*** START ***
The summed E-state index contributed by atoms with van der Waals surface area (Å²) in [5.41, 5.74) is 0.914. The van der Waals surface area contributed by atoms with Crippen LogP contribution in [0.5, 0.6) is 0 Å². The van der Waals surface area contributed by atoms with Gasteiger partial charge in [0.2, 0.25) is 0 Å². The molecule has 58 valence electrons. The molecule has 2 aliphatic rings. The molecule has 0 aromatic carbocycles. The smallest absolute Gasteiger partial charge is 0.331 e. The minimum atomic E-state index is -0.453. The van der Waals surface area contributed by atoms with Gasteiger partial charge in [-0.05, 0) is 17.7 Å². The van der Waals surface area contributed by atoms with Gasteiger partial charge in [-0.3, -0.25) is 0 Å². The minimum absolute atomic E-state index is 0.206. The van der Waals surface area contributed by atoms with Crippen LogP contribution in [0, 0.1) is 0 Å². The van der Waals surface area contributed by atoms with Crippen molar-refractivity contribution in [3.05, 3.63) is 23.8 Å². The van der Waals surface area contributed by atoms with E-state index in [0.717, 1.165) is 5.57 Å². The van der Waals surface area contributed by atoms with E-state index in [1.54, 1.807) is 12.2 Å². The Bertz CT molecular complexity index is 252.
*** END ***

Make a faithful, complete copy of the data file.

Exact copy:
The summed E-state index contributed by atoms with van der Waals surface area (Å²) in [5.41, 5.74) is 0.914. The van der Waals surface area contributed by atoms with Crippen LogP contribution in [0.5, 0.6) is 0 Å². The van der Waals surface area contributed by atoms with Gasteiger partial charge in [0.2, 0.25) is 0 Å². The molecule has 58 valence electrons. The molecule has 2 aliphatic rings. The molecule has 0 aromatic carbocycles. The smallest absolute Gasteiger partial charge is 0.331 e. The minimum atomic E-state index is -0.453. The van der Waals surface area contributed by atoms with Gasteiger partial charge in [-0.05, 0) is 17.7 Å². The van der Waals surface area contributed by atoms with Gasteiger partial charge in [-0.3, -0.25) is 0 Å². The minimum absolute atomic E-state index is 0.206. The van der Waals surface area contributed by atoms with Crippen LogP contribution in [0, 0.1) is 0 Å². The van der Waals surface area contributed by atoms with Crippen molar-refractivity contribution in [3.05, 3.63) is 23.8 Å². The van der Waals surface area contributed by atoms with E-state index in [0.717, 1.165) is 5.57 Å². The van der Waals surface area contributed by atoms with E-state index in [1.54, 1.807) is 12.2 Å². The Bertz CT molecular complexity index is 252.